Severely obese are fastest growing group of overweight Americans, study finds

October 1, 2012

The proportion of Americans who are severely obese—those people 100 pounds or more overweight—continues to increase rapidly and much faster than those with moderate obesity, but the rate of growth has slowed, according to a new RAND Corporation study.

The RAND study found that from 2000 to 2010, the proportion of Americans who were severely obese rose from 3.9 percent of the population to 6.6 percent—an increase of about 70 percent.

The findings mean that more than 15 million adult Americans are morbidly obese with a body mass index of 40 or more. The good news is that beginning in 2005, the near- of the severely obese group began to flatten out.

"The proportion of people at the high end of the weight scale continues to increase faster than any other group of obese people, despite increased on the risks of obesity," said Roland Sturm, lead author of the report and a senior economist at RAND, a nonprofit research organization. "But for the first time in the past 20 years there is evidence the trend is slowing."

The study suggests that clinically severe obesity, instead of being a rare pathological condition among genetically vulnerable individuals, is an integral part of the population's weight distribution. As the whole population becomes heavier, the extreme category—the severely obese—increases the fastest.

The findings were published online by the .

The trend of severe obesity varies by gender and ethnicity, although the trend remained upward among all groups. The prevalence of severe obesity was about 50 percent higher among women than among men, and about twice as high among blacks when compared to or whites. For all levels of obesity, the increases over time were faster among younger than 40.

To be classified as severely obese, a person must have a body mass index (a ratio of weight to height) of 40 or higher—roughly 100 pounds or more for an average adult man. The typical severely obese man weighs 300 pounds at a height of 5 feet 10 inches tall, while the typical severely obese woman weighs 250 pounds at a height of 5 feet 4 inches.

People with a BMI of 25 to 29 are considered overweight, while a BMI of 30 or more classifies a person as being obese. For a 5-foot-10 inch male, a BMI of 30 translates into being 35 pounds too heavy.

The body mass index allows researchers to define obesity and severe obesity over a population of people with varied heights and weights. The index is defined as weight in kilograms divided by the square of height in meters. The standard cut-off point for obesity is a of 30 or more, corresponding to a person 5 feet 4 inches tall and weighing 174 pounds, or 5 feet 10 inches tall and weighing 209 pounds or more.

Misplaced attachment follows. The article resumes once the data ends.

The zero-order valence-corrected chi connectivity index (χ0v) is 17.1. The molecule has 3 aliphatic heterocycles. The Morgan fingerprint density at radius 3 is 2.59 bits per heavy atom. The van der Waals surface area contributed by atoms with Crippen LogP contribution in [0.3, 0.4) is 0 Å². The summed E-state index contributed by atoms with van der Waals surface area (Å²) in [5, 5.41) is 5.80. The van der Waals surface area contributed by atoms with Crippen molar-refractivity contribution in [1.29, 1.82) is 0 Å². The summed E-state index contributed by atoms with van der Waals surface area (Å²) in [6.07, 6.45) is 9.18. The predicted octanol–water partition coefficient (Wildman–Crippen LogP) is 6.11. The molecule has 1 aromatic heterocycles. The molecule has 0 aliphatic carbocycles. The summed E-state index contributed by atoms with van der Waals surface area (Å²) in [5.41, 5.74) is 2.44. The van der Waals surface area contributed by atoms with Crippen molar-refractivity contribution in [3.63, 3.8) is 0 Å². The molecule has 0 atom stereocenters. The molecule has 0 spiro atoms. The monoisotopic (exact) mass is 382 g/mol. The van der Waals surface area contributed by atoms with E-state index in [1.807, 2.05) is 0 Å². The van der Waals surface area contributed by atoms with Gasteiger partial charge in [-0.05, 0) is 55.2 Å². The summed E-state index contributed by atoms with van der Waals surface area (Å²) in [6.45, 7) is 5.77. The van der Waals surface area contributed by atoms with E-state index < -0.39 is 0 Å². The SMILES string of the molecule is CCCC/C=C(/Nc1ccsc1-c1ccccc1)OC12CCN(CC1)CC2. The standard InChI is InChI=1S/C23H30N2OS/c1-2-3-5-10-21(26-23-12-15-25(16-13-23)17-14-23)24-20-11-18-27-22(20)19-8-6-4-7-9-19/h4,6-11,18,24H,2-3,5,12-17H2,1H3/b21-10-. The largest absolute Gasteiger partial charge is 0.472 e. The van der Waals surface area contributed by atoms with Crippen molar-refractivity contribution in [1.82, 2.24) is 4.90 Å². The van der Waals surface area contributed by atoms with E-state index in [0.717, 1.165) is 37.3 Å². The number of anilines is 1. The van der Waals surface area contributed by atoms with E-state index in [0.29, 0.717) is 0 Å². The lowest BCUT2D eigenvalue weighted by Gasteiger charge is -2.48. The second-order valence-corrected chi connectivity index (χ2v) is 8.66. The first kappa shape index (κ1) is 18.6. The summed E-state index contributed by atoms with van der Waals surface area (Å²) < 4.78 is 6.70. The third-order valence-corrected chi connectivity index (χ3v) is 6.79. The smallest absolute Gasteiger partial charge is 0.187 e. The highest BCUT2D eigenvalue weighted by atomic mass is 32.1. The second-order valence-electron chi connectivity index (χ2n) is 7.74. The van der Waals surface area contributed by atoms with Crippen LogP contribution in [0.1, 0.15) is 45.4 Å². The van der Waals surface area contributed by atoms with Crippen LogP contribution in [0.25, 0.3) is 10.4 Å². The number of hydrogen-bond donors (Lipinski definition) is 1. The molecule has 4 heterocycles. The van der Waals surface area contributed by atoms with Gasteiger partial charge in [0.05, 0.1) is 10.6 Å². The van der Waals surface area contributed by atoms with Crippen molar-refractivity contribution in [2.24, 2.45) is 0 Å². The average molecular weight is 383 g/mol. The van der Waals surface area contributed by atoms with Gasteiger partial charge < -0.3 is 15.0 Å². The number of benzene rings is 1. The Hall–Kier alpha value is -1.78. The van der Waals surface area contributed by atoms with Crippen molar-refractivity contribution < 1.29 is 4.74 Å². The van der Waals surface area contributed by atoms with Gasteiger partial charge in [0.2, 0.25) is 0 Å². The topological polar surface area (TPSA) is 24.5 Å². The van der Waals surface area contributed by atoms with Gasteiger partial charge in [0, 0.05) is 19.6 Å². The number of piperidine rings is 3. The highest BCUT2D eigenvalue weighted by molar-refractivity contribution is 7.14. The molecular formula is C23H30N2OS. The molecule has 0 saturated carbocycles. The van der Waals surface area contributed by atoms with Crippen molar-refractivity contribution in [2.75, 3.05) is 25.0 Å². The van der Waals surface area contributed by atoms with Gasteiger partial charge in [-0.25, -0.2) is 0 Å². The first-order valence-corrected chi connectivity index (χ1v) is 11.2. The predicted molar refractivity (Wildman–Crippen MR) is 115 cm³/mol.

Explore further: ECO: Behavioral treatment for obesity effective in children

Related Stories

ECO: Behavioral treatment for obesity effective in children

May 14, 2012
(HealthDay) -- Behavioral treatment for obesity is much more effective for younger children than for adolescents, according to a study presented at the European Congress on Obesity, held from May 9 to 11 in Lyon, France.

Teen weight began to rise in 1990s, new study finds

July 12, 2011
A new study that looks at weight change over decades finds that the obesity epidemic in teens and young adults has its roots in the late 1990s and early 2000s, when body weights began to rise. But not everyone was affected ...

Recommended for you

Shaming overweight kids only makes things worse

November 20, 2017
(HealthDay)—Overweight kids who are shamed or stigmatized are more likely to binge eat or isolate themselves than to make positive changes such as losing weight, a leading pediatricians' group says.

Link between obesity and cancer is not widely recognized

November 17, 2017
A new study published in the Journal of Public Health has shown that the majority of people in the United Kingdom do not understand the connection between weight issues and cancer. Obesity is associated with thirteen types ...

Reversing negative effects of maternal obesity

November 8, 2017
A drug that increases energy metabolism may lead to a new approach to prevent obesity in children born to overweight mothers, UNSW Sydney researchers have found.

Serving water with school lunches could prevent child, adult obesity: study

November 7, 2017
Encouraging children to drink plain water with their school lunches could prevent more than half a million youths in the U.S. from becoming overweight or obese, and trim the medical costs and indirect societal costs associated ...

Why do some obese people have 'healthier' fat tissue than others?

November 1, 2017
One little understood paradox in the study of obesity is that overweight people who break down fat at a high rate are less healthy than peers who store their fat more effectively.

Engineered protein treatment found to reduce obesity in mice, rats and primates

October 19, 2017
(Medical Xpress)—A team of researchers with pharmaceutical company Amgen Inc. report that an engineered version of a protein naturally found in the body caused test mice, rats and cynomolgus monkeys to lose weight. In their ...

0 comments

Please sign in to add a comment. Registration is free, and takes less than a minute. Read more

Click here to reset your password.
Sign in to get notified via email when new comments are made.